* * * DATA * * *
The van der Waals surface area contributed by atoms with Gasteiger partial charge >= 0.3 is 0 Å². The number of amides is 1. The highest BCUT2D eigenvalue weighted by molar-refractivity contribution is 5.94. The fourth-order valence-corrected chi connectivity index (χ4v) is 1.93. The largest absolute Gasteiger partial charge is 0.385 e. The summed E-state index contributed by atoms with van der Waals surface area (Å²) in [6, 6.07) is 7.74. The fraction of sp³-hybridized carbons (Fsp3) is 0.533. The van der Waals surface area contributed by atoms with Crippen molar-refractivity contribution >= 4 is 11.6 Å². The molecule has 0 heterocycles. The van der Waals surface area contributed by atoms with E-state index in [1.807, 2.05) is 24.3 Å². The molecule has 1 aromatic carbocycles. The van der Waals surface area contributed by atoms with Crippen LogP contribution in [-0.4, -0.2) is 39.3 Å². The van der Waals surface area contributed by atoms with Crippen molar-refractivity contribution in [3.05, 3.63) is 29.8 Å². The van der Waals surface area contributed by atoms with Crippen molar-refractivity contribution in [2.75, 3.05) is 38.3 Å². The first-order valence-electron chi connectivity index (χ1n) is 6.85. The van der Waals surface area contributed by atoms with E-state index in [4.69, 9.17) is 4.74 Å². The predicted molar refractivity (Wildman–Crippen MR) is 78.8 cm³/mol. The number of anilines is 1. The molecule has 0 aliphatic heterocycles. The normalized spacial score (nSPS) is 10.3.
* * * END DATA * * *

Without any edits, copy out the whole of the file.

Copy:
The van der Waals surface area contributed by atoms with Gasteiger partial charge >= 0.3 is 0 Å². The number of amides is 1. The highest BCUT2D eigenvalue weighted by molar-refractivity contribution is 5.94. The fourth-order valence-corrected chi connectivity index (χ4v) is 1.93. The largest absolute Gasteiger partial charge is 0.385 e. The summed E-state index contributed by atoms with van der Waals surface area (Å²) in [6, 6.07) is 7.74. The fraction of sp³-hybridized carbons (Fsp3) is 0.533. The van der Waals surface area contributed by atoms with Crippen molar-refractivity contribution >= 4 is 11.6 Å². The molecule has 0 heterocycles. The van der Waals surface area contributed by atoms with E-state index in [1.807, 2.05) is 24.3 Å². The molecule has 1 aromatic carbocycles. The van der Waals surface area contributed by atoms with Crippen LogP contribution in [-0.4, -0.2) is 39.3 Å². The van der Waals surface area contributed by atoms with Crippen molar-refractivity contribution in [3.05, 3.63) is 29.8 Å². The van der Waals surface area contributed by atoms with Crippen molar-refractivity contribution in [2.75, 3.05) is 38.3 Å². The first-order valence-electron chi connectivity index (χ1n) is 6.85. The van der Waals surface area contributed by atoms with E-state index in [4.69, 9.17) is 4.74 Å². The predicted molar refractivity (Wildman–Crippen MR) is 78.8 cm³/mol. The number of anilines is 1. The molecule has 0 aliphatic heterocycles. The normalized spacial score (nSPS) is 10.3.